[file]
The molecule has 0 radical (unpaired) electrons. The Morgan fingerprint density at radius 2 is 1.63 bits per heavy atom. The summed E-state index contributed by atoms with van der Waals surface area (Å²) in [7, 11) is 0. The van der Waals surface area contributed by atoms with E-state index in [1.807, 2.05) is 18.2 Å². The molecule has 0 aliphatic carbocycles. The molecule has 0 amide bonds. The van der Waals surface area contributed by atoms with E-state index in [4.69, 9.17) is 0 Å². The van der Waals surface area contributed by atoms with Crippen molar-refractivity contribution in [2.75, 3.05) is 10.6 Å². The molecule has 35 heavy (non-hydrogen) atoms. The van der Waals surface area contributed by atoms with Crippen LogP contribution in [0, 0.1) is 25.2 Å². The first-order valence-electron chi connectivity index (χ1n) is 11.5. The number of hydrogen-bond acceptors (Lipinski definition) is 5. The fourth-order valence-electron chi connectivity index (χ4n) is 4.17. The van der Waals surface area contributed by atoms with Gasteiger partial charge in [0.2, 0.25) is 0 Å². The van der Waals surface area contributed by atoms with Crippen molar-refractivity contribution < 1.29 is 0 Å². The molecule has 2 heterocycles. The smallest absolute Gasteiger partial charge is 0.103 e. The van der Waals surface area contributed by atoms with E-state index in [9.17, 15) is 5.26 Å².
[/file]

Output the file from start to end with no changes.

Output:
The molecule has 0 radical (unpaired) electrons. The Morgan fingerprint density at radius 2 is 1.63 bits per heavy atom. The summed E-state index contributed by atoms with van der Waals surface area (Å²) in [7, 11) is 0. The van der Waals surface area contributed by atoms with E-state index in [1.807, 2.05) is 18.2 Å². The molecule has 0 aliphatic carbocycles. The molecule has 0 amide bonds. The van der Waals surface area contributed by atoms with E-state index in [4.69, 9.17) is 0 Å². The van der Waals surface area contributed by atoms with Crippen molar-refractivity contribution in [2.75, 3.05) is 10.6 Å². The molecule has 35 heavy (non-hydrogen) atoms. The van der Waals surface area contributed by atoms with Crippen LogP contribution in [0, 0.1) is 25.2 Å². The first-order valence-electron chi connectivity index (χ1n) is 11.5. The number of hydrogen-bond acceptors (Lipinski definition) is 5. The fourth-order valence-electron chi connectivity index (χ4n) is 4.17. The van der Waals surface area contributed by atoms with Gasteiger partial charge in [0.2, 0.25) is 0 Å². The van der Waals surface area contributed by atoms with Crippen molar-refractivity contribution < 1.29 is 0 Å². The molecule has 2 heterocycles. The smallest absolute Gasteiger partial charge is 0.103 e. The van der Waals surface area contributed by atoms with E-state index in [9.17, 15) is 5.26 Å².